The Central New York community came together Thursday to discuss technology, aging and their effects on the community at the Innovative Aging Symposium event, which began at at City Hall Commons and continued at Menorah Park later that evening.
The daylong event, sponsored by MedTech, Impara and the SUNY Oswego Metro Center, included a community forum that featured keynote speaker Dr. Joseph F. Coughlin of the MIT AgeLab and a panel discussion with prominent figures in the health care industry.
Both events attracted a large crowd, with community members from throughout Central New York attending the afternoon community forum and representatives from major industry companies such as Welch Allyn, MedTech, SUNY Upstate Medical Center, the Syracuse Veterans’ Association and St. Joseph’s Hospital.
“Joseph Coughlin opened our eyes to a lot of things we had never thought of before,” said Charlotte “Chuckie” Holstein, moderator for the community forum. “I think a lot of people who attended had new ideas that were fostered by his speech.”
Coughlin’s presentation focused on the changing role technology, caregivers, companies and organizations will play in the future to help aging members of the Syracuse community continue to live healthy, fulfilling lives.
“Now that we have achieved the greatest success story – longer life – we have to fill in the blanks,” Coughlin said.
Coughlin explained events that discussed aging, like the Innovative Aging Symposium, were necessary to have in order to prepare for the growing aging population.
“One boomer turns 66 every six to seven seconds,” he said. “Longevity is the new normal.”
Coughlin stressed that an aging population will affect more than just health care; it is on every corporate and government agenda and will change the future of technology.
“How will new technology in old age change business? Gerontology? Government agencies?” he asked. “What has yet to be invented that will emerge soon?”
New technology has already emerged as a result of the way people age; Coughlin spoke about how Telehealth, a system that allows patients to have a doctor’s appointment via video conference, began as a result of 70 percent of Americans over 50 living in suburban and rural areas.
It was the high-tech gadgets that intrigued the attendees, like spoons that could calculate the nutritional content of food and send it to your doctor (“Or even worse – my wife!”) and smart toilets that can determine body temperature, weight and if you’re taking your medication, then pass along the information to a hospital.
But it was the “pharm animals” that hit the audience the hardest. Two toys connected to grandparent and grandchild via a pager-like system that track if the child does their homework or the grandparent takes their medication. If one fails to keep up with their side of the bargain, the other’s pharm animal gets sick.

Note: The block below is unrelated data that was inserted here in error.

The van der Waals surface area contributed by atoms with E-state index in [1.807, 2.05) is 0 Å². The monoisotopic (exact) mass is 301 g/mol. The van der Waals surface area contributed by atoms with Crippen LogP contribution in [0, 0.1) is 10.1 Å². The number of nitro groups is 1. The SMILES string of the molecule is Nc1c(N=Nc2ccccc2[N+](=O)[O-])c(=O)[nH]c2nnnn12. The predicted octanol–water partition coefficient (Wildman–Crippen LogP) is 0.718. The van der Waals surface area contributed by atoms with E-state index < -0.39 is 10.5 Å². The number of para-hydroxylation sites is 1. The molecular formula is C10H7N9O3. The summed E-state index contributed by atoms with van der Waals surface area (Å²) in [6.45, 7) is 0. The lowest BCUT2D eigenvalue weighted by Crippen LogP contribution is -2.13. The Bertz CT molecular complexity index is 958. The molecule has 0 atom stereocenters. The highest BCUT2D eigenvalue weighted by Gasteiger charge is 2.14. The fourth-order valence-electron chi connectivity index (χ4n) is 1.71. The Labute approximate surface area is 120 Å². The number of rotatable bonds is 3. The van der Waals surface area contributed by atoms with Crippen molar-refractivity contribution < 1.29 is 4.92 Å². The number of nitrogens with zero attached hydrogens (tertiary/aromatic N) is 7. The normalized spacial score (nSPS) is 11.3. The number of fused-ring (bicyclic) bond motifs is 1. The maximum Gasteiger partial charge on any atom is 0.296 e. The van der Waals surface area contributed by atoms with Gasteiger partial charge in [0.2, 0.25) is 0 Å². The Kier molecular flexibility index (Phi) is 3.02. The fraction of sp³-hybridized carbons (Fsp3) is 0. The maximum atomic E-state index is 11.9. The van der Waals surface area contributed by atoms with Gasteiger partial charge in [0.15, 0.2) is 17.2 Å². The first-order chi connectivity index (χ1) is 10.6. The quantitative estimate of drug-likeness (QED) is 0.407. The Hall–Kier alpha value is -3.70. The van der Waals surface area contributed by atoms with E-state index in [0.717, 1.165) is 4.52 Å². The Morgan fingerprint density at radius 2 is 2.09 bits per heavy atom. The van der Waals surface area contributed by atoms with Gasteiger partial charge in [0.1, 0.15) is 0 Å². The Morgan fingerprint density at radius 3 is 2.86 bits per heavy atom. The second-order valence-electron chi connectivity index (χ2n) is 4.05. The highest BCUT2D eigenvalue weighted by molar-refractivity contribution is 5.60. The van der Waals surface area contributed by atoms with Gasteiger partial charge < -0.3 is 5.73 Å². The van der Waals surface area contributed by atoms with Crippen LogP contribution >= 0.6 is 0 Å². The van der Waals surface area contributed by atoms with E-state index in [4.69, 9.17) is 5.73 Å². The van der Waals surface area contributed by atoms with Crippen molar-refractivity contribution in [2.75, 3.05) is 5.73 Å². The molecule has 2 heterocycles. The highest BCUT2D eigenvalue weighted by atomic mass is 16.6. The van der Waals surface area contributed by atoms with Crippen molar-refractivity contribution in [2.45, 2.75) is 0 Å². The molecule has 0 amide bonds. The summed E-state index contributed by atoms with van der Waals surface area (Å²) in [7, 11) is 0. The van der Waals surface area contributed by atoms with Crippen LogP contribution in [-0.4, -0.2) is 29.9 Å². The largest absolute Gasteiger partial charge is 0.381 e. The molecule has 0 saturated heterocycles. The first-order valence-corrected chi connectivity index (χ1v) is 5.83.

“What would motivate you to take your medication more, your daughter who calls to check but doesn’t even say hello or your grandchild asking ‘Grandpa? Why is my buddy sick?’” Coughlin said.
Coughlin engaged the crowd from the beginning, joking that participation was ten percent of the audience’s final grade.
And the audience responded – at both events, attendees were spotted taking notes and contributing to the conversation during the audience question and answer session.
New technology and changing education drove the discussion. Audience members wanted to know what to do next to ensure the aging portion of their community could continue to do so gracefully.
“We need to mainstream aging,” Coughlin said. “It needs to become commonplace.”
New technology changes the skills health professionals need to have. Employees need to be more than just medically proficient but technology and service proficient as well, he said.
“SUNY Oswego’s certificates basically are cutting edge models of what the next generation of the health care workforce is going to need,” he said. “They’re not just generating education that’s necessary, but Oswego is producing the workforce that can care and serve an aging nation.”
Coughlin stressed that Central New York had the potential to be the forerunner to change how the aging population lives and how they are received.
“With SUNY Oswego as a catalyst and Syracuse as a resource, you can be pioneers and redefine what it means to age in small cities and rural areas,” Coughlin said.
Despite its reputation, aging is innovative, according to Coughlin.
“Old age demands new thinking,” he said. “And you have the resources to change it.”